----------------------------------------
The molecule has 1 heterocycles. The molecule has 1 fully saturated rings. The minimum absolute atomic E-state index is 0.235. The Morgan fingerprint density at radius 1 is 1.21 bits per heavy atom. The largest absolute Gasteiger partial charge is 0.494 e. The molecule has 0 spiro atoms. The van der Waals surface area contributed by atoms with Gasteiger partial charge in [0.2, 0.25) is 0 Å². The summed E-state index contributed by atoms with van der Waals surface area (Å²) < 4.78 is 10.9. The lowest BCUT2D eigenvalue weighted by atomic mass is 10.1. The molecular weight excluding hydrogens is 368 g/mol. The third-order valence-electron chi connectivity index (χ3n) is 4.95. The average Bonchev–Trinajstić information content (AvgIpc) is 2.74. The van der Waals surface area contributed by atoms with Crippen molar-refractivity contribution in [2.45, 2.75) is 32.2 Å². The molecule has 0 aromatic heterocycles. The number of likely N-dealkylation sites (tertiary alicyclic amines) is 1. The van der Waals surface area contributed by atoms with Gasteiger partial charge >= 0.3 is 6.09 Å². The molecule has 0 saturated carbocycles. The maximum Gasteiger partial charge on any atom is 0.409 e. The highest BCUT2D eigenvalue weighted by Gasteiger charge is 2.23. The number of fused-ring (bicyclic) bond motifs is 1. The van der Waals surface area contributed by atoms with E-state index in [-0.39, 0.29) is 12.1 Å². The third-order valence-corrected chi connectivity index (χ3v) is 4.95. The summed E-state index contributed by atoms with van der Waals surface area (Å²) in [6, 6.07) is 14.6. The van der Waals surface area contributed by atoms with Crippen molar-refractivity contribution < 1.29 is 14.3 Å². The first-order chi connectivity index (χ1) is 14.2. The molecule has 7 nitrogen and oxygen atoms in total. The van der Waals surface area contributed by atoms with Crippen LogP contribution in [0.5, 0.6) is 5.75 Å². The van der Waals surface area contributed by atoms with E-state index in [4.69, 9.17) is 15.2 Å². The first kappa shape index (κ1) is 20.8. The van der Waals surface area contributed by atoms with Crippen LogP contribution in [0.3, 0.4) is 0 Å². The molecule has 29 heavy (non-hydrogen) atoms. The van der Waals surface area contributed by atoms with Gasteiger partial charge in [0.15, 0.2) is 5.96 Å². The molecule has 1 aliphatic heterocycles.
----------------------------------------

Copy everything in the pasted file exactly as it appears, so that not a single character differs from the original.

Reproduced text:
The molecule has 1 heterocycles. The molecule has 1 fully saturated rings. The minimum absolute atomic E-state index is 0.235. The Morgan fingerprint density at radius 1 is 1.21 bits per heavy atom. The largest absolute Gasteiger partial charge is 0.494 e. The molecule has 0 spiro atoms. The van der Waals surface area contributed by atoms with Gasteiger partial charge in [0.2, 0.25) is 0 Å². The summed E-state index contributed by atoms with van der Waals surface area (Å²) < 4.78 is 10.9. The lowest BCUT2D eigenvalue weighted by atomic mass is 10.1. The molecular weight excluding hydrogens is 368 g/mol. The third-order valence-electron chi connectivity index (χ3n) is 4.95. The average Bonchev–Trinajstić information content (AvgIpc) is 2.74. The van der Waals surface area contributed by atoms with Crippen molar-refractivity contribution in [2.45, 2.75) is 32.2 Å². The molecule has 0 aromatic heterocycles. The number of likely N-dealkylation sites (tertiary alicyclic amines) is 1. The van der Waals surface area contributed by atoms with Gasteiger partial charge >= 0.3 is 6.09 Å². The molecule has 0 saturated carbocycles. The maximum Gasteiger partial charge on any atom is 0.409 e. The highest BCUT2D eigenvalue weighted by Gasteiger charge is 2.23. The number of fused-ring (bicyclic) bond motifs is 1. The van der Waals surface area contributed by atoms with E-state index in [-0.39, 0.29) is 12.1 Å². The third-order valence-corrected chi connectivity index (χ3v) is 4.95. The summed E-state index contributed by atoms with van der Waals surface area (Å²) in [6, 6.07) is 14.6. The van der Waals surface area contributed by atoms with Crippen molar-refractivity contribution < 1.29 is 14.3 Å². The first-order chi connectivity index (χ1) is 14.2. The molecule has 7 nitrogen and oxygen atoms in total. The van der Waals surface area contributed by atoms with Crippen LogP contribution in [0.5, 0.6) is 5.75 Å². The van der Waals surface area contributed by atoms with E-state index in [4.69, 9.17) is 15.2 Å². The first kappa shape index (κ1) is 20.8. The van der Waals surface area contributed by atoms with Crippen LogP contribution in [0.3, 0.4) is 0 Å². The molecule has 29 heavy (non-hydrogen) atoms. The van der Waals surface area contributed by atoms with Gasteiger partial charge in [0.15, 0.2) is 5.96 Å². The molecule has 1 aliphatic heterocycles.